WHO: The Texas Workforce Commission and Austin classical music group Montopolis.
WHAT: A new piece of hold music composed to be a little more empathetic for those in dire straits.
WHY IT’S SO GREAT: Last spring, Justin Sherburn, a composer for the Austin classical music group Montopolis, was in the same spot as hundreds of thousands of Texans: suddenly out of work amid the early days of the COVID-19 pandemic, he tried desperately to navigate a system that seemed to be buckling under the weight of all of the need. He spent hours calling the number to claim benefits through the Texas Workforce Commission, often finding himself placed on a seemingly interminable silent hold. Sherburn was unsure whether anyone who could help him would ever return to the line, and he had nothing to listen to except, occasionally, a busy signal—a repeating robotic beep he hadn’t heard much since the nineties. Its insistent drone told him only that his attempt to make contact with a human being had failed.
Like many artists, Sherburn processed his feelings about all of this creatively. He began composing an album for cello and piano, full of ambient tones and warm strings, imagining what sort of hold music the state agency could play while he waited. He played the piano, while his wife, the group’s cellist, performed the strings. They called the album Texas Workforce Commission Hold Music (description: “Ambient meditations inspired by the existential dread associated with navigating the corridors of government administration”). The eight compositions are titled after clichés familiar to anyone who’s spent a lot of time on hold—“Exceptionally High Volume”; “The Office Is Closed.” The band released the album in March, when they also created a phone number that listeners could call in order to hear the music the way it was intended to be heard: through their phones.
Listeners could also push a button and leave a message, which Sherburn says hundreds of them did, laughing at the joke of the album title or sobbing over the shared experience of trying to manage the bureaucratic process of claiming unemployment benefits. “It’s the craziest thing—we have all of these emotional, cathartic audio messages that have been left for us,” Sherburn said. “That’s my favorite part. The whole thing just draws out this emotion in people, and made this connection.”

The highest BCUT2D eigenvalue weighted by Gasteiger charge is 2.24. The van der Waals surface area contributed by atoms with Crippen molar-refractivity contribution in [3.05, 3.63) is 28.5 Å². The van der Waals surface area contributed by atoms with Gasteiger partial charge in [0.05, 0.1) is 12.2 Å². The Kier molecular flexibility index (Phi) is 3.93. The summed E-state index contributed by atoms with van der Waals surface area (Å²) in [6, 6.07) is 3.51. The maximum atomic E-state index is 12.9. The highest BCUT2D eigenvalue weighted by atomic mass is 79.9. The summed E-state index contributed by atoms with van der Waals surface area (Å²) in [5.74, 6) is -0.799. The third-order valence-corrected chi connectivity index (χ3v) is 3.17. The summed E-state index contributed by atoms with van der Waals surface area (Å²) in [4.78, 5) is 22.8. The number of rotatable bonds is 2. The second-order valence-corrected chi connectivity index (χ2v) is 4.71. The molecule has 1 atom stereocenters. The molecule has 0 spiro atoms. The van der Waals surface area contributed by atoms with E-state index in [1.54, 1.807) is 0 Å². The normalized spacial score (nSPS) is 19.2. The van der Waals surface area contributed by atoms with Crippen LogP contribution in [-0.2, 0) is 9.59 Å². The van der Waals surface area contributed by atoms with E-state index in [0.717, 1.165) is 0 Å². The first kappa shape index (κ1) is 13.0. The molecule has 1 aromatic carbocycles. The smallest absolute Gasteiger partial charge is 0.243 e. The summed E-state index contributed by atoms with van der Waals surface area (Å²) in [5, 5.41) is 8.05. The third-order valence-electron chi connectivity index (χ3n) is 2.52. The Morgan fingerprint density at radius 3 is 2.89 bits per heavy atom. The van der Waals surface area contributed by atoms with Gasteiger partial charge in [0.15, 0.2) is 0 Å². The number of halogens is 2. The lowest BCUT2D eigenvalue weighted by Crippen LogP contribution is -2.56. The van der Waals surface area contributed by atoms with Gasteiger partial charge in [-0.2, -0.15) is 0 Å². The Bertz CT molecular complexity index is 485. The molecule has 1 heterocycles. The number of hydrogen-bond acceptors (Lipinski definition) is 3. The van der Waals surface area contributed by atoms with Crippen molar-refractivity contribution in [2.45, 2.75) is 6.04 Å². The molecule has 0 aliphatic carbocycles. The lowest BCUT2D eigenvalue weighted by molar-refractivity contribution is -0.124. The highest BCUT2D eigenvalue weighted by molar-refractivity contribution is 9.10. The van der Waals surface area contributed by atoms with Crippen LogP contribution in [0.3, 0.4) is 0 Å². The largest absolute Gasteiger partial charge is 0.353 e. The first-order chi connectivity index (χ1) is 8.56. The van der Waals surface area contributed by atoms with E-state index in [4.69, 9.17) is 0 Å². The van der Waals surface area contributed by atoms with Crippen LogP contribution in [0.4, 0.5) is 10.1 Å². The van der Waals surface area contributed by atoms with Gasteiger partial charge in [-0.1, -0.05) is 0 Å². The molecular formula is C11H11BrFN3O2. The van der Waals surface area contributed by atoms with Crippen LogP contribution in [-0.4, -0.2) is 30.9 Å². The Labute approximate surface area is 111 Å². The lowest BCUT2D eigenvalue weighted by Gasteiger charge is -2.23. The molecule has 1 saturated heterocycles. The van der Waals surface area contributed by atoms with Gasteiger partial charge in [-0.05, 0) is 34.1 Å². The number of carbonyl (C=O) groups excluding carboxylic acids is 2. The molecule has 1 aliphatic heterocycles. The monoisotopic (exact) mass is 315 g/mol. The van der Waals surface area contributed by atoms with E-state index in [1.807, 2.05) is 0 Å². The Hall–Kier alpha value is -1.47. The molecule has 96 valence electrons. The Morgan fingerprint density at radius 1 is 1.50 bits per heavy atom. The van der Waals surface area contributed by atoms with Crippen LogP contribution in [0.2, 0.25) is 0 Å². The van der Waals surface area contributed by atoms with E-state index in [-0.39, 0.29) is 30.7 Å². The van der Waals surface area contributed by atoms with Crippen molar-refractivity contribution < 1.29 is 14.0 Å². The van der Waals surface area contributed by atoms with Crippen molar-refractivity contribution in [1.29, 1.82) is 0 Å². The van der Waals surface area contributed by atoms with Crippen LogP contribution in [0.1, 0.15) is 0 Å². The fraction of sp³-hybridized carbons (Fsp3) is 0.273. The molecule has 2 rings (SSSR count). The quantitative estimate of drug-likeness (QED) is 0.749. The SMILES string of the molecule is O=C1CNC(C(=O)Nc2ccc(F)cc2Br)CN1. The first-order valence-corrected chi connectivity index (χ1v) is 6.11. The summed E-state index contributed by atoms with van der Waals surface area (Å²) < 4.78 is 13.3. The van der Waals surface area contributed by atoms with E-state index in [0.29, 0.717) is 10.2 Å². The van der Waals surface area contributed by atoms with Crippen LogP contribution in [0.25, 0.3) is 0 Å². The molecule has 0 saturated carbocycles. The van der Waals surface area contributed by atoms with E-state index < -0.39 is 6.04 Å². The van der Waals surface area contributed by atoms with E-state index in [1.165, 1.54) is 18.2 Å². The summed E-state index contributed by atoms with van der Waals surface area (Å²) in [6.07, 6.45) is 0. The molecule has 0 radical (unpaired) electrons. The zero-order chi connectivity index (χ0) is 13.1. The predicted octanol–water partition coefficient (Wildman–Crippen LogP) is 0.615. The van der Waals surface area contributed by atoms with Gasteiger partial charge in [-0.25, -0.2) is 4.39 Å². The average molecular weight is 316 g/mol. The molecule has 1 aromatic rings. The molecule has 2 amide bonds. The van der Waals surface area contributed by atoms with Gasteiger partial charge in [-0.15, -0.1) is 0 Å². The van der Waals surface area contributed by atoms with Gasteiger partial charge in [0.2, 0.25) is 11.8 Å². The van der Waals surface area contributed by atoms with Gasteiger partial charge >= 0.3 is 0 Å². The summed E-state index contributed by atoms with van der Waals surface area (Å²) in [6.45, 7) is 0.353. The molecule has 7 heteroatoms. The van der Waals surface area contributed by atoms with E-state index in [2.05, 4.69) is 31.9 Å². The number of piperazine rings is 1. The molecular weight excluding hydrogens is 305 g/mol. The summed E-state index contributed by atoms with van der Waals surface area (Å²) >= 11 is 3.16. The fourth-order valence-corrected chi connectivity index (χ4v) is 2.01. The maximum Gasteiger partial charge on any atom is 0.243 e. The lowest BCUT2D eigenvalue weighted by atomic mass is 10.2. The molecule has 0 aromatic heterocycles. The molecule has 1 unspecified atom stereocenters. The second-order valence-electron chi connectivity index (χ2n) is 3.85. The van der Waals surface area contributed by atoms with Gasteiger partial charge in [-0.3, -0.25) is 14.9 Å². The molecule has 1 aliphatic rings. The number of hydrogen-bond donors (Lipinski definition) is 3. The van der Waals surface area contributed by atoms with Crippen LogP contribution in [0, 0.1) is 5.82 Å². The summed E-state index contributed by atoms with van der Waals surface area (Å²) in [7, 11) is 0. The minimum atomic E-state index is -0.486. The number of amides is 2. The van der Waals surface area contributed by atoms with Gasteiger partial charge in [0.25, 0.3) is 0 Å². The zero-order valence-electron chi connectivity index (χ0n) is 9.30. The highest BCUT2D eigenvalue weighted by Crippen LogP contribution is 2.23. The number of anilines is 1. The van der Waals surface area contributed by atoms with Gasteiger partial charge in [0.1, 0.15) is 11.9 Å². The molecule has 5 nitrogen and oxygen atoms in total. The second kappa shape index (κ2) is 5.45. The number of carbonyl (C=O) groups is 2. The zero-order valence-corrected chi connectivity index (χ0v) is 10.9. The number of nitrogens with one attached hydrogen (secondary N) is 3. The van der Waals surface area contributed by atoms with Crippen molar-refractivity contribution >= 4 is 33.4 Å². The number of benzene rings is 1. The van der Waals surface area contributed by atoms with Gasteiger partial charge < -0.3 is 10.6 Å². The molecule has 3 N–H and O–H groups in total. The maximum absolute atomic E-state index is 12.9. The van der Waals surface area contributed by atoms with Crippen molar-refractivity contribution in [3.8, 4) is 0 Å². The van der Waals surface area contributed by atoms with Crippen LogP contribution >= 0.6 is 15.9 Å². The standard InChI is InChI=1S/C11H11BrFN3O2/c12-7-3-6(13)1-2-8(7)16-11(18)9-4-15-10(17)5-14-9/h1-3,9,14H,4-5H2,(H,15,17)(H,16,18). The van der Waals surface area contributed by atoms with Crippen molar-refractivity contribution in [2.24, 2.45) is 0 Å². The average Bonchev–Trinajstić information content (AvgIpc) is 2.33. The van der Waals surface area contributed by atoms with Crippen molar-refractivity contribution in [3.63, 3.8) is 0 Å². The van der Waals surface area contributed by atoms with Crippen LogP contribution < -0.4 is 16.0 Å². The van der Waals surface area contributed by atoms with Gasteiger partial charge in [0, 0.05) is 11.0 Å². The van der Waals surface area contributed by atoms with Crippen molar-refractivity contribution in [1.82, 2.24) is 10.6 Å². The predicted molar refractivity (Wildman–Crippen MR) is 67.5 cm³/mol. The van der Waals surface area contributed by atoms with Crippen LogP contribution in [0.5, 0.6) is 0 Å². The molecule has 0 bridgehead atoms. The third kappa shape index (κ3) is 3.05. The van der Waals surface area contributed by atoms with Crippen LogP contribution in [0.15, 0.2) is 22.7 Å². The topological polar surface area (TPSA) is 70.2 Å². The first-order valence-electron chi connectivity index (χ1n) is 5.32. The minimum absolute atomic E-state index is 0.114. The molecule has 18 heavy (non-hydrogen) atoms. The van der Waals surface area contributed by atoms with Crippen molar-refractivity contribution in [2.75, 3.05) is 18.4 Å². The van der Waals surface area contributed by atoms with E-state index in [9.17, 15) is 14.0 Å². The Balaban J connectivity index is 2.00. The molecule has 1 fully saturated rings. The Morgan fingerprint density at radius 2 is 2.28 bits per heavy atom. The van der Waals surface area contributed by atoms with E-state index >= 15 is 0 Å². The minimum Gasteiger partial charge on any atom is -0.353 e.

The project not only found an audience among fans of Sherburn’s work with Montopolis, or with the Austin band Okkervil River, but also within the very agency he had spent the early days of the pandemic attempting to navigate. In April, after NPR featured the album, Sherburn received a message from Texas Workforce commissioner Bryan Daniel—who also connected with the material. Sherburn got on a Zoom call with Daniel and Brendon Anthony of the Texas Music Office, and discussed making the group’s Texas Workforce Commission Hold Music the Texas Workforce Commission’s actual hold music, which became official on Tuesday.
Grateful for the assistance he’d received during his time of unemployment, Sherburn offered the agency the license to use the material for free, which they accepted. “I was happy to give back,” Sherburn tells Texas Monthly. “I received unemployment checks for a year, and I honestly don’t know what I would have done without those funds.”
There are folks whose jobs are to think about hold music—teleconferencing companies, businesses that expect a high volume of calls, professionals in marketing and messaging—and while Sherburn isn’t typically in their number, Montopolis’s project recognizes one of the key tenets of the form: analog phone lines are a low-quality way to transmit sound, so complicated music rarely translates well over the receiver. Accordingly, a stripped-down recording like Montopolis’s album is an ideal piece of art for hold music. “There’s repetition, and a lot of things that you find in hold music, but with a much more empathetic and human approach,” Sherburn says. “The cello provides a lot of warmth you don’t normally hear in hold music.” It’s not the first time that Sherburn has tailored his work with Montopolis to the specifics of Texas, either: the group’s The Living Coast was recorded to provide a score for the Gulf Coast, while its Music for Enchanted Rock celebrates the pink-granite batholith north of Fredericksburg.
Nonetheless, Texas Workforce Commission Hold Music maintains a special place in Sherburn’s heart. Referring to a piece as “sounding like hold music” might in other circumstances come off as an insult, but in this case, that’s exactly what Sherburn had in mind, and he’s delighted the album is being utilized in that way. “I consider it one of my highest artistic achievements,” he says. “Nobody who is calling the Texas Workforce Commission wants to be on that phone call. Having our music give a little comfort to those people thrills me to no end.”